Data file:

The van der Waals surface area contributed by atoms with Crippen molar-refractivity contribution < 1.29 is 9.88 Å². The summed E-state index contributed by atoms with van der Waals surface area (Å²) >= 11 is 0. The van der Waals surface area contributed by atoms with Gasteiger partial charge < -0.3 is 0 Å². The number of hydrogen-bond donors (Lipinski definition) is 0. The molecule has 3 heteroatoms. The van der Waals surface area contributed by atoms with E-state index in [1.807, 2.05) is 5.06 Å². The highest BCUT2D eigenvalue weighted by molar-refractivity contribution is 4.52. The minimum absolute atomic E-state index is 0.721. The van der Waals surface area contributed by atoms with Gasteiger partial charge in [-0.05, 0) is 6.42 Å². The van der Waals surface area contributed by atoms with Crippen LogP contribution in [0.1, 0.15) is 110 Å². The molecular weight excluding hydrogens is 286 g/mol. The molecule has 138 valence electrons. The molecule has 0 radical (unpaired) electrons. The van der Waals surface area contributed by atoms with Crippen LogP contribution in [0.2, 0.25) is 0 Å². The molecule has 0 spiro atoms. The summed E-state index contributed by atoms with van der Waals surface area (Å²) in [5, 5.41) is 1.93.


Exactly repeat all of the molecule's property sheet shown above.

The van der Waals surface area contributed by atoms with Crippen molar-refractivity contribution < 1.29 is 9.88 Å². The summed E-state index contributed by atoms with van der Waals surface area (Å²) >= 11 is 0. The van der Waals surface area contributed by atoms with Gasteiger partial charge < -0.3 is 0 Å². The number of hydrogen-bond donors (Lipinski definition) is 0. The molecule has 3 heteroatoms. The van der Waals surface area contributed by atoms with E-state index in [1.807, 2.05) is 5.06 Å². The highest BCUT2D eigenvalue weighted by molar-refractivity contribution is 4.52. The minimum absolute atomic E-state index is 0.721. The van der Waals surface area contributed by atoms with Gasteiger partial charge in [-0.05, 0) is 6.42 Å². The van der Waals surface area contributed by atoms with Crippen LogP contribution in [0.1, 0.15) is 110 Å². The molecular weight excluding hydrogens is 286 g/mol. The molecule has 138 valence electrons. The molecule has 0 radical (unpaired) electrons. The van der Waals surface area contributed by atoms with Crippen LogP contribution in [0.2, 0.25) is 0 Å². The molecule has 0 spiro atoms. The summed E-state index contributed by atoms with van der Waals surface area (Å²) in [5, 5.41) is 1.93.